Economic Effects in 2014 of Eliminating the Automatic Spending Reductions Specified in the Budget Control Act
During testimony on The 2013 Long-Term Budget Outlook, estimates were provided for the economic effects of eliminating automatic spending reductions in 2014. This letter corrects and clarifies those estimates.
Letter to the Honorable Chris Van Hollen
This letter responds more fully to the question you posed at today’s hearing about the economic effects of eliminating the automatic spending reductions specified in the Budget Control Act. In particular, I would like to correct and clarify the answer I provided this morning.
I stated at the hearing that eliminating the automatic spending reductions specified in the Budget Control Act beginning in fiscal year 2014 would increase real gross domestic product (or GDP adjusted for inflation) by 0.5 percent and increase full-time-equivalent employment by 600,000 relative to the amounts under current law. Those figures refer to the averages during calendar year 2014—not to the effects by the end of 2014, as I incorrectly stated.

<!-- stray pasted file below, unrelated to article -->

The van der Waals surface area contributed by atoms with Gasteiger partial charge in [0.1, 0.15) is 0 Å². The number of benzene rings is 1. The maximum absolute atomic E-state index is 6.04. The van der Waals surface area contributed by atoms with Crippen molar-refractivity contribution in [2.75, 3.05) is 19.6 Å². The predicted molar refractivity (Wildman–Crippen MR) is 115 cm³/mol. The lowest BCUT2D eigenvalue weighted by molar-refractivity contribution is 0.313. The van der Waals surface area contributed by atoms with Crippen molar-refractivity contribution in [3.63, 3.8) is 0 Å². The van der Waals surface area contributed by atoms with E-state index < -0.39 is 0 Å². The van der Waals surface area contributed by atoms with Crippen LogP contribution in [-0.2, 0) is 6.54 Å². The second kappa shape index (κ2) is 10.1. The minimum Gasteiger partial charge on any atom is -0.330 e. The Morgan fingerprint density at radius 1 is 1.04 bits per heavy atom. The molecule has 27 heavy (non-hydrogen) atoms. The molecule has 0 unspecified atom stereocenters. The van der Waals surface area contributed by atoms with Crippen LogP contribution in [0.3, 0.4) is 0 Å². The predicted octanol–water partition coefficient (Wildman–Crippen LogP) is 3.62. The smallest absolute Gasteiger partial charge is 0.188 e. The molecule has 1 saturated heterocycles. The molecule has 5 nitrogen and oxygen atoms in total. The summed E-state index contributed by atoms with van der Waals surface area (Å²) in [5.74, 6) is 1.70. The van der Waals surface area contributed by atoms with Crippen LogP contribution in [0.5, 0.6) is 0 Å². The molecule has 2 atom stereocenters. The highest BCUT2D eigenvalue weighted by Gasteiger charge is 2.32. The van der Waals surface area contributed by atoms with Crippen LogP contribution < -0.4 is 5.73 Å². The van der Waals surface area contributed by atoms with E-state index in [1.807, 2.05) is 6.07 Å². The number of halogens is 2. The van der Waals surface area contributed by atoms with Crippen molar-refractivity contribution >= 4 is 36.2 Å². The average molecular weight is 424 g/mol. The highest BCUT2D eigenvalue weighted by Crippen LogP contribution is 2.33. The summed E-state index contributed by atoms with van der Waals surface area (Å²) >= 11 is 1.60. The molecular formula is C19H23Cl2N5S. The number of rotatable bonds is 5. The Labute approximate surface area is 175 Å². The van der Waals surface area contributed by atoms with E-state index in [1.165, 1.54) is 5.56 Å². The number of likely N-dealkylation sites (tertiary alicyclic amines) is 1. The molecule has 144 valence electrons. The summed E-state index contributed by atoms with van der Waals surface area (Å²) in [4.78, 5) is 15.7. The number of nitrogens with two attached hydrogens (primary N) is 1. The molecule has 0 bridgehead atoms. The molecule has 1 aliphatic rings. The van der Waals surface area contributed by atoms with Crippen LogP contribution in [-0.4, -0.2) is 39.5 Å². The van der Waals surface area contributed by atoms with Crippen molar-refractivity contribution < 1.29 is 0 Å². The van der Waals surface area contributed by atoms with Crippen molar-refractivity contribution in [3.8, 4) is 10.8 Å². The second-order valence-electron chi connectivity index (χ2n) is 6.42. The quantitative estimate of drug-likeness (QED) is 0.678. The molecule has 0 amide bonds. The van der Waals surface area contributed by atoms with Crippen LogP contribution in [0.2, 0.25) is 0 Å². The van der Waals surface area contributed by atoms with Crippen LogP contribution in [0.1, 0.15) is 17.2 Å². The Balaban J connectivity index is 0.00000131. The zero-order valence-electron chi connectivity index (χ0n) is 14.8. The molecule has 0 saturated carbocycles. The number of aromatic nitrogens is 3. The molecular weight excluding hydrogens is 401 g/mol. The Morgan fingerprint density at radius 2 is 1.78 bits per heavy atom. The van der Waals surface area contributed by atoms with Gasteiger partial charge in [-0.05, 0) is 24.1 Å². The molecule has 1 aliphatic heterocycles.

Those figures represent CBO’s central estimates, which correspond to the assumption that key parameters of economic behavior (in particular the extent to which lower federal taxes and higher federal spending boost aggregate demand in the short term) equal the midpoints of ranges used by CBO. According to the full ranges for those parameters, in calendar year 2014, real GDP would be between 0.2 percent and 0.8 percent higher, and full-time-equivalent employment would be between 200,000 and 1 million higher.
By the fourth quarter of calendar year 2014, that policy would increase real GDP by 0.6 percent and full-time-equivalent employment by 800,000, by CBO’s central estimates. According to the full ranges, real GDP would be between 0.2 percent and 1.0 percent higher, and full-time-equivalent employment would be between 300,000 and 1.2 million higher.
Although output would be greater and employment higher in the next few years if the spending reductions under current law were reversed, that policy would lead to greater federal debt, which would eventually reduce the nation’s output and income below what would occur under current law.